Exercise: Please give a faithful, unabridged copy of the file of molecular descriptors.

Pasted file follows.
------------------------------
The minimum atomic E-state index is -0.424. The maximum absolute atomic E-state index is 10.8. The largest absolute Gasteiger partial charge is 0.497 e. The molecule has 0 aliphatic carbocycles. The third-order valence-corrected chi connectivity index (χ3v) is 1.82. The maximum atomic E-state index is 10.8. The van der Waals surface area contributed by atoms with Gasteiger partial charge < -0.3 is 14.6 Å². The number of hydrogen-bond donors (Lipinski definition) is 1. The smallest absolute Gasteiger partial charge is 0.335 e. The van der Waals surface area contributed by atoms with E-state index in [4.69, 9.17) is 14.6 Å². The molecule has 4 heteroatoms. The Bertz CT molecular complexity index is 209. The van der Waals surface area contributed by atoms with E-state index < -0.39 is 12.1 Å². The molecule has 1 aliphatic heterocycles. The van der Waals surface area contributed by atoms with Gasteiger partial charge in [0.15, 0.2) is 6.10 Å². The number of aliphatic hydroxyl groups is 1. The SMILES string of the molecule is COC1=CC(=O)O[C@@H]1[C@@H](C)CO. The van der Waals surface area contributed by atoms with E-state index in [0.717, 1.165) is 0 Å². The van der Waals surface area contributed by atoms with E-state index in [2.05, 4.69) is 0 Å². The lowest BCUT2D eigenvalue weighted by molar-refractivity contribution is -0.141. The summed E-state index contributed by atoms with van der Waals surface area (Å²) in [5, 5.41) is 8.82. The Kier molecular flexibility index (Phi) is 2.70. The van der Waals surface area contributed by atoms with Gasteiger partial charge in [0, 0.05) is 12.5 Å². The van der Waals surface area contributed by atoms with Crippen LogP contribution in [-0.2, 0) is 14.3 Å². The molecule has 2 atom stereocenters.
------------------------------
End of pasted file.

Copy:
The minimum atomic E-state index is -0.424. The maximum absolute atomic E-state index is 10.8. The largest absolute Gasteiger partial charge is 0.497 e. The molecule has 0 aliphatic carbocycles. The third-order valence-corrected chi connectivity index (χ3v) is 1.82. The maximum atomic E-state index is 10.8. The van der Waals surface area contributed by atoms with Gasteiger partial charge < -0.3 is 14.6 Å². The number of hydrogen-bond donors (Lipinski definition) is 1. The smallest absolute Gasteiger partial charge is 0.335 e. The van der Waals surface area contributed by atoms with E-state index in [4.69, 9.17) is 14.6 Å². The molecule has 4 heteroatoms. The Bertz CT molecular complexity index is 209. The van der Waals surface area contributed by atoms with E-state index < -0.39 is 12.1 Å². The molecule has 1 aliphatic heterocycles. The van der Waals surface area contributed by atoms with Gasteiger partial charge in [0.15, 0.2) is 6.10 Å². The number of aliphatic hydroxyl groups is 1. The SMILES string of the molecule is COC1=CC(=O)O[C@@H]1[C@@H](C)CO. The van der Waals surface area contributed by atoms with E-state index in [0.717, 1.165) is 0 Å². The van der Waals surface area contributed by atoms with E-state index in [2.05, 4.69) is 0 Å². The lowest BCUT2D eigenvalue weighted by molar-refractivity contribution is -0.141. The summed E-state index contributed by atoms with van der Waals surface area (Å²) in [5, 5.41) is 8.82. The Kier molecular flexibility index (Phi) is 2.70. The van der Waals surface area contributed by atoms with Gasteiger partial charge in [0, 0.05) is 12.5 Å². The van der Waals surface area contributed by atoms with Crippen LogP contribution in [-0.2, 0) is 14.3 Å². The molecule has 2 atom stereocenters.